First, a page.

is Like a Dream (The Software Freedom Conservancy)

A blog post from Software Freedom Conservancy.

Blog post by Karen Sandler. Please email any comments on this entry to <>.

I’m writing this on my way to Campus Party Brasil, and I’m finally able to report about and reflect on I’m still buoyed by the enthusiasm and passion exhibited by the Linux Australia community.

I hit the ground running in Hobart. The organizers invited me to give a presentation in the opening plenary to introduce Outreachy. I explained why we need the program, how it works on a basic level and shared the metrics that show that the program is succeeding in its goals. Chris Neugebauer, lead organizer and emcee for the week, then surprised the crowd by announcing that Outreachy would be the designated charity for the conference. Every year, LCA picks a charity and sells raffle tickets to raise money for the selected charity. Usually this is a local charity, so this year LCA focused on raising money to support interns in Australia and New Zealand.

The first two days of the conference were mini-conference days, each organized by a volunteer to have a day-long track on a particular topic. I proposed a GPL enforcement feedback session for the Linux kernel miniconf—the third in our series. So far each session has been on a different continent to make sure that people have a chance to weigh in all over the world. The session wasn’t recorded, as we wanted to make sure that attendees felt comfortable speaking candidly. James Scheibner of the University of Tasmania volunteered to take notes to make sure we kept track of what was said. The session was well attended. I didn’t count how many people were there, but others told me that it was somewhere between 80 and 100 people. I expected the session to be like the one at Linux Plumbers, with an immediate flood of thoughts about enforcement and Conservancy’s activities in particular, but instead this session started out as a Q&A. About half way into the designated time, I stopped the Q&A and specifically asked for feedback. When no one volunteered to speak, I goaded the audience a bit, eventually saying that if no one had any feedback I was going to take it that they were happy with Conservancy’s work. The audience burst into applause, and there were shouts of “thank you!” The positive response was just fantastic. We continued with Q&A and also brainstorming about things that can be done in the future. I also facilitated a discussion in the Legal & Policy miniconf on Tuesday, which included a lot of interesting discussion too.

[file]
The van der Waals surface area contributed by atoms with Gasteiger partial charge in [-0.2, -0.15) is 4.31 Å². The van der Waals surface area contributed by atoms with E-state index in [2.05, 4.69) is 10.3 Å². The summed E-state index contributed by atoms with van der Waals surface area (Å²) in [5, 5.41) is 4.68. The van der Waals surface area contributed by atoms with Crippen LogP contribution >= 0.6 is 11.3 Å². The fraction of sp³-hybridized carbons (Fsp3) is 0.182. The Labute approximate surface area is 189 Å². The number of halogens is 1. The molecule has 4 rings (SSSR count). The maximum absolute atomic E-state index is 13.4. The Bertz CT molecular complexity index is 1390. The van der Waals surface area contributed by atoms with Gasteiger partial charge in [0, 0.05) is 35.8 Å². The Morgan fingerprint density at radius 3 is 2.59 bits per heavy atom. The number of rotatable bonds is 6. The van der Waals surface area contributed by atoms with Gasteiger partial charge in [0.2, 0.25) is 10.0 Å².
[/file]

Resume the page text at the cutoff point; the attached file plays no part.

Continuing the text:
The keynotes were all really good, and I would be remiss if I didn’t point to r0ml’s talk “Keeping Linux Great”. There’s a full write-up of it on Rodger Donaldson’s blog. As always, r0ml’s talk was a roller coaster ride, densely packed with thoughts and observations. I was especially surprised to see he included a slide with Conservancy’s logo between pictures of me and Bradley! He said (thanks to Rodger for transcribing this):